May 17, 2004 is one of those dates that civil rights activists will remember 100 years from now: the day legal same-sex marriage licenses became available in Massachusetts and for the first time anywhere in the U.S.
So it is appropriate that we mark the 10th anniversary as a start.
That achievement came because three JP couples—including the lead plaintiffs—and other Massachusetts couples successfully sued the state for marriage equality.
The press conference announcing their legal victory was one of the most purely joyous and celebratory events this paper has had the pleasure of covering. It was not just a victory of love over irrational fear. It wasn’t even just about marriage. It was a broad debunking of myths underpinning discrimination by sexual orientation and gender, and everyone ultimately benefitted from that.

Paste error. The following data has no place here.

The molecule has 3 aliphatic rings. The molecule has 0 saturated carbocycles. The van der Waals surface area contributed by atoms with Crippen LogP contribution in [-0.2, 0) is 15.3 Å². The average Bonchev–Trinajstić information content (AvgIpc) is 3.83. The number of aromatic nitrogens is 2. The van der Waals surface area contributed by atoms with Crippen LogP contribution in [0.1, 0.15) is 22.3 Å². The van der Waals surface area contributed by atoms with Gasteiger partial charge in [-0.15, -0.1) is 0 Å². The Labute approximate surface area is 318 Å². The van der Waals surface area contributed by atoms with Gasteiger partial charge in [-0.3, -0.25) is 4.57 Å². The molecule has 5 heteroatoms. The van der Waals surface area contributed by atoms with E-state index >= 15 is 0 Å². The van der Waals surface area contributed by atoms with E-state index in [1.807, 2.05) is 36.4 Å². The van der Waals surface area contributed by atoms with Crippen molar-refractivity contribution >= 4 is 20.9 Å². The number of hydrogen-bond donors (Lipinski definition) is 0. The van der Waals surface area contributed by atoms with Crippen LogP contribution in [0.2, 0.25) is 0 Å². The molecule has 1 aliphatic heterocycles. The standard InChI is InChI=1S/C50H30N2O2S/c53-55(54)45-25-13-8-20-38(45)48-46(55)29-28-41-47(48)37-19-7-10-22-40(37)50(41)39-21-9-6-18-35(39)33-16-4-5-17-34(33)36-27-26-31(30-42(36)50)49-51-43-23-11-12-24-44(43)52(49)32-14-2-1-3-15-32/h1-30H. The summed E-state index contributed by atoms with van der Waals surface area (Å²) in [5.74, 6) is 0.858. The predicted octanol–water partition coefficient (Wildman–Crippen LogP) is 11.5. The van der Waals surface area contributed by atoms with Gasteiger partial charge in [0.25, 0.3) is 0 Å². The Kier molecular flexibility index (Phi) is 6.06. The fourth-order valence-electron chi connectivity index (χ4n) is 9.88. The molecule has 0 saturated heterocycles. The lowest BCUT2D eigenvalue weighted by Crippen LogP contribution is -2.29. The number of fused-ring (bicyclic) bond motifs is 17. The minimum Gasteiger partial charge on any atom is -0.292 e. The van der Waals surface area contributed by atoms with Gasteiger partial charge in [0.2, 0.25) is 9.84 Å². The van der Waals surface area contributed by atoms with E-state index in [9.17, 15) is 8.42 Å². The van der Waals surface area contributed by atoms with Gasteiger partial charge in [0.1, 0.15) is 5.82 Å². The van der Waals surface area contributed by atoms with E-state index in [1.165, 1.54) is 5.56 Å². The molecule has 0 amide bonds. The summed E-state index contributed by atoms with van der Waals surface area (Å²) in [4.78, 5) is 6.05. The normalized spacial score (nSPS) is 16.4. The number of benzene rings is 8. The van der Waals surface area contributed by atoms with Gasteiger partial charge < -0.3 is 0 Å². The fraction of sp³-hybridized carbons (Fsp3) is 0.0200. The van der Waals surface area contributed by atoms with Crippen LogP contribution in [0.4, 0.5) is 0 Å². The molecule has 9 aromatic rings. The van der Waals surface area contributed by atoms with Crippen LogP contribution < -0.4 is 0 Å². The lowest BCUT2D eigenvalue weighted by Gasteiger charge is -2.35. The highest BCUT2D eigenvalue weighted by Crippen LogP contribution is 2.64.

The anniversary exhibits and forum presented by the Boston Center for Adult Education, reported in this issue, are a good way to commemorate this historic achievement.
Looking for more ways to support LGBTQ rights today is perhaps even better. Massachusetts—and JP activists in particular—remain on the cutting edge of these civil rights issues, but many other states continue to ban same-sex marriage and could use local support and wisdom. And Boston still has its challenges, especially as it becomes an ever more wildly expensive city with resultant impacts on such groups as LGBTQ youths (with disproportionately high rates of homelessness), seniors and people of color.
We wish those history-making couples who are still together a happy anniversary, and we thank all of those involved for making life that much fairer and kinder for generations to come.